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Five Questions for Tania Hershman

Interview by; Rupert Dastur

Hello Tania! We’re very excited to be welcoming you to The Word Factory to host one of our Creative Writing Workshops – ‘Suffragette Flash Workshop’. Which women have most inspired your own writing?
Oh goodness, where to start? Ali Smith was my earliest inspiration, together with Roald Dahl. Her short stories showed me how a story can be quiet and intimate and also immensely powerful. Then I fell in love with the Americans – Grace Paley, Aimee Bender, Lydia Davis, Amy Hempel, Carol Emshwiller, and then further afield, Janet Frame…And then the poets – Sharon Olds, Adrienne Rich, Helen Dunmore, the list goes on and on! I read everything I can, I always have, including genres I think won’t appeal to me, which has taught me that labels are put on by other people, that fantastic, imaginative stories come in all flavours and shapes, and I am doing myself a disservice as a reader to let myself be limited by which shelves – real or virtual – I pick books and stories from. Read everything!

You often use real-world events, facts, and figures in your work (you gave an excellent workshop at the Bath Flash Fiction Festival last year on using science in fiction) and I wonder how you get this balance right between fact and fiction in your narratives?
I never think about anything to do with balance, I like to see science as just another source of inspiration, along with everything else in the world, it’s all there as raw material for our stories, our poems. People are often scared of using science in this way, feeling they have to “know” about it, or somehow get it “right”, and I enjoy encouraging them not to worry, but to steal from science, steal all those gorgeous words, take whatever you need for the stories and poems you want to write. So much of writing is this kind of theft, isn’t it! Don’t worry about “fact” or “fiction”, about what’s real and what’s not, because reality is a fluid concept. And anything that makes you worry before you even start writing is, I think, your dastardly Inner Editor trying to stop you doing it at all.


What are your top tips for writing Flash Fiction and are there any particular things you think writers should avoid?
I am not a fan of rules, of “shoulds”, in any way. Write what you want to write, in the way you want to write it. Yes, flash fiction is by definition very short, but this doesn’t mean you need to avoid description and detail, say, or to limit the number of characters or the time span of your story. 500 words, or even 200 words, can tell of a whole life, or of five minutes. You can use any point of view, any tense, any genre. What’s most important to me is STORY – even in a tiny piece you need to think, What will keep my reader reading on? How do I grip them? For me, it’s voice, the voice of the character that makes her or him – or it, I’ve written from the point of view of furniture – real to us, so that we care about what happens to her, him or it?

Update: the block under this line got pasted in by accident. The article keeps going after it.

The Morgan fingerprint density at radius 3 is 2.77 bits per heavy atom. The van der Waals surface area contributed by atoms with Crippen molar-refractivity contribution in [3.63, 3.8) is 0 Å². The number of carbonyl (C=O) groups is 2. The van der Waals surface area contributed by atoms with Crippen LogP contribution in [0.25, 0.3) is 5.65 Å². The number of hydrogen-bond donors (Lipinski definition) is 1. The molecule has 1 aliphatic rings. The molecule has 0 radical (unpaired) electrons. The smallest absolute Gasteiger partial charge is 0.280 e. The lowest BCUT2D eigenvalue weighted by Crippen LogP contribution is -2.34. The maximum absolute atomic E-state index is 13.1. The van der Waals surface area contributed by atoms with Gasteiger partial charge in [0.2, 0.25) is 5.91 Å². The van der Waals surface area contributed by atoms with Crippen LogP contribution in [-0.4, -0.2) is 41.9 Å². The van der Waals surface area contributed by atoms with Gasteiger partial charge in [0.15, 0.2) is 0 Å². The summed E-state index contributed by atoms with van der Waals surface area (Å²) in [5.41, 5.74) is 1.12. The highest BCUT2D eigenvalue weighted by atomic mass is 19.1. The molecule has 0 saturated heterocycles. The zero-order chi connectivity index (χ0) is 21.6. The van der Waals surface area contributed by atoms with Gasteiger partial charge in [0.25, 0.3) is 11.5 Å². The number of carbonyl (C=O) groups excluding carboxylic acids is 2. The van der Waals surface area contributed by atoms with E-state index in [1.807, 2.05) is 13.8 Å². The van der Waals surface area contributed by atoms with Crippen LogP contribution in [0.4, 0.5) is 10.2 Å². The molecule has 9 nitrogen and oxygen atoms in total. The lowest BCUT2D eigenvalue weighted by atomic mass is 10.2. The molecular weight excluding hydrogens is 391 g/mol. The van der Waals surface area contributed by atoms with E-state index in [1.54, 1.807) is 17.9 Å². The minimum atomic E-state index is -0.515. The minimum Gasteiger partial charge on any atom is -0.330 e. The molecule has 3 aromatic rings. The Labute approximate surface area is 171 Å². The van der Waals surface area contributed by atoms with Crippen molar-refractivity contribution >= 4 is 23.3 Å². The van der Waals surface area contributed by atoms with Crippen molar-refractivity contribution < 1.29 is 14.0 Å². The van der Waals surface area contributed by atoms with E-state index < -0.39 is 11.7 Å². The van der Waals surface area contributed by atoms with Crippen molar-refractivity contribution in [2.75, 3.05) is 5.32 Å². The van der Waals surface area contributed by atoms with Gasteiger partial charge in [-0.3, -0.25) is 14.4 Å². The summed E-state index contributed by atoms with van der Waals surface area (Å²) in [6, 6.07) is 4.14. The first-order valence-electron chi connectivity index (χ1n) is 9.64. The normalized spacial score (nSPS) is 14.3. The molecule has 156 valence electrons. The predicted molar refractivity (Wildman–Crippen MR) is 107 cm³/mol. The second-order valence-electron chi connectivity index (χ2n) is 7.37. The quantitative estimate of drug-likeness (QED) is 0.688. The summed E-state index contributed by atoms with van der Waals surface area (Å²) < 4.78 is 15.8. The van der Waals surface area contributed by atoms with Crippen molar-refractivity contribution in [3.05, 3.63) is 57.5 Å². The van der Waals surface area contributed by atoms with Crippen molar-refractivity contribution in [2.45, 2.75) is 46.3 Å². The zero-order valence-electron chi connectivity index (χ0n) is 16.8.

What are you working on at the moment – any exciting projects in the pipeline?
I’ve just finished a PhD in creative writing inspired by particle physics, which is a joy and a relief to have done it! I seem to be working on some sort of Long Thing – which may be a speculative novel/memoir/story collage, who knows? I’m really enjoying writing it, that’s the main thing for me! Teaching and mentoring are very important to me, I am now offering short story and flash fiction critiquing services, I love to help people unearth the stories they want to tell, giving them permission to write them in the way they want to.

There are some new mentoring projects in the pipeline, and a short story workshop I will be teaching in Blackpool over the summer. I’m also excited about the flash fiction course I am co-tutoring for Arvon in Devon in November with the amazing Nuala O’Connor as my co-tutor – and David Gaffney as our mid-week guest. There are a few places left, I believe!

Lastly, what can attendees of your workshop (May 26th) expect?
Firstly, we’re going to have a lot of fun, we’re going to play, which is an important word for me. I take play very seriously. We’re going to take inspiration from suffragettes and the issue of votes for women in different ways, focussing not just on what happened in the UK but going further afield and widening out. This wasn’t simply about democracy, it was – and is – about power, about responsibility, about equality, about society. We’re going to write our way into the suffragettes’ stories, and also use these sources to explore the topics that are important to each of us, today. I’m really excited to share what I’ve found in my research with the workshop participants and to see – and then hear, later in the evening at the performance – what they make of it, their own unique takes!

Find out more about the ‘Suffragette Flash Workshop’ with Tania Hershman on the Tara Arts website, here.